There were three workshops on offer, on running a creative writers' group, journalism, and a briefing for Page to Stage for casting the performances that would take place later in the week. This is the slot I usually sacrifice for quiet time, so I headed back to my room to read before dinner.

Dinner started with a small group of us in the bar celebrating the sale of Val Penny's novel Hunter's Chase to Crooked Cat Books. Then dinner, and our evening speaker Sophie Hannah. She was hilarious and informative, with anecdotes on the inspiration behind her first book and how she came to be writing Poirot continuation novels. Unlike the previous speaker, she's a plotter and outlines her books to within an inch of their life. It works for her - she's nothing if not prolific - but it's not a method of writing I get on with.

After the speaker I took in the start of the poetry open mic, but didn't have the stamina to stick out the whole thing so headed off to bed.

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I am, once again, blogging a week late. I took my tablet and some good intentions, but didn't switch it on all week.

The trip up was mercifully uneventful, and we found ourselves outside Derby station waiting for the coach. And waiting. When it eventually arrived it turned out to have been designed for children, in rows of five tiny and uncomfortable seats. I wonder in hindsight if the coach company saw the booking and assumed school meant children, but they've provided coach services often enough in the past to know better.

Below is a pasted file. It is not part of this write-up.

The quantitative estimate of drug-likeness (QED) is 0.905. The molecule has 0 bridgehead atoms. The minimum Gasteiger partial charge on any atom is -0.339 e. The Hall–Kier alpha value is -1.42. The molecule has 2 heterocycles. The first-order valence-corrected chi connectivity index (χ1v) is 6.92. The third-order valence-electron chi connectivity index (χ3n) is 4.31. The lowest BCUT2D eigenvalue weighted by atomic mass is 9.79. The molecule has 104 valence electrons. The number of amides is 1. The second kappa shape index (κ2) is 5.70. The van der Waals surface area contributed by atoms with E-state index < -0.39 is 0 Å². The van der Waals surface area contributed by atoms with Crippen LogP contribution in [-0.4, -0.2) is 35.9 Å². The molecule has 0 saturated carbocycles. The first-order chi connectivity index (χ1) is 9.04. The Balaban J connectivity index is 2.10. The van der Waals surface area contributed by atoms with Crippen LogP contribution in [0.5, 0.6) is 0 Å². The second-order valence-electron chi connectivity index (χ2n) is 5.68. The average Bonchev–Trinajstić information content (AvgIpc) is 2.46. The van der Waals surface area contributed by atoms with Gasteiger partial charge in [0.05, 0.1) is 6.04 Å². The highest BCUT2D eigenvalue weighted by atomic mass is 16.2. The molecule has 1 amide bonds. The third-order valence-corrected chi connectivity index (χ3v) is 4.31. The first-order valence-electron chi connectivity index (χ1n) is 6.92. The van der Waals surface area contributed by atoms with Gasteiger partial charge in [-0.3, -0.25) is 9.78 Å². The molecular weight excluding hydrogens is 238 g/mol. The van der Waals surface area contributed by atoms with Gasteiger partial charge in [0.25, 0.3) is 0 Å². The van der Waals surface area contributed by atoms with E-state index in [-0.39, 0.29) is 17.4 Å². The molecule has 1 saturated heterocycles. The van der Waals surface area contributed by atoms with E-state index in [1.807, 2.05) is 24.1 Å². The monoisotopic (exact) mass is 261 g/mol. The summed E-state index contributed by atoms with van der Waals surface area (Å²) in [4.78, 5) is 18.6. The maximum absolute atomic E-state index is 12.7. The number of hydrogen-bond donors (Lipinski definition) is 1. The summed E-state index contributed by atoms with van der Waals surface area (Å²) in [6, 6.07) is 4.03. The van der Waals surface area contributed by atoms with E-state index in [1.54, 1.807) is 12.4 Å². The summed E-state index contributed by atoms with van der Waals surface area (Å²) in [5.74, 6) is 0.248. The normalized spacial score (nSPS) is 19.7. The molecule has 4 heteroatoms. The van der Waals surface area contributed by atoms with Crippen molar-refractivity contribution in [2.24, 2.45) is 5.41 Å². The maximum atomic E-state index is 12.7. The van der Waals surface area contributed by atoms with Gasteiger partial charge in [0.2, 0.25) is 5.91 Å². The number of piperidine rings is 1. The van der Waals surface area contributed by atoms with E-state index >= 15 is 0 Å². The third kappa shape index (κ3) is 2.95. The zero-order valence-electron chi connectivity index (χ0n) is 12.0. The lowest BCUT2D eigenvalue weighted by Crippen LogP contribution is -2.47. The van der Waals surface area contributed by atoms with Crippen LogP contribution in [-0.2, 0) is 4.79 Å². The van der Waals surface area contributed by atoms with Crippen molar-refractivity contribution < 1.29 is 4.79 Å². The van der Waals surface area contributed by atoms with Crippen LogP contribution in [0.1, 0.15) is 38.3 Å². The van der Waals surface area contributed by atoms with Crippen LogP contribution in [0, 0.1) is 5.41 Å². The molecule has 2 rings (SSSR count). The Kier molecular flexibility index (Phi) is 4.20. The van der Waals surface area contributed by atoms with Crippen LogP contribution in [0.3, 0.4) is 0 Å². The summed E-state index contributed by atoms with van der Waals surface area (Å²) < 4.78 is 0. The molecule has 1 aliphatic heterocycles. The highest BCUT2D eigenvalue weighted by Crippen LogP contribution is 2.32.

We arrived late, but there was still enough time to unpack before the Chairman's Welcome. After that was dinner, and our first experience of the new buffet-style dining. I loved it. There was a choice of main (generally two meat, one fish, one veggie), two choices of carbohydrates (potato and rice or pasta) and two vegetable choices. Despite having to queue, everyone was served quickly which left us with plenty of free time before the speaker. This was something that often came up in conversation during the week - how much extra time we found ourselves with, because of that one simple change. It also meant there was a choice of desserts, which usually alternated between multiple cakes, or a choice of cold desserts (including fruit), and one hot option. The down side of this was I ate more puddings than at previous Swanwicks, the up side that several of these were fruit rather than cake.

After dinner was the evening speaker, crime writer Stephen Booth, who was excellent. I don't read a lot of crime (although I'm starting to) but it's always nice to hear other writers' processes - and he's most definitely a pantser. I went along to the book signing and picked up a copy of Dancing with the Virgins, the second in his Cooper and Fry series, which I then spent the rest of the week reading instead of writing.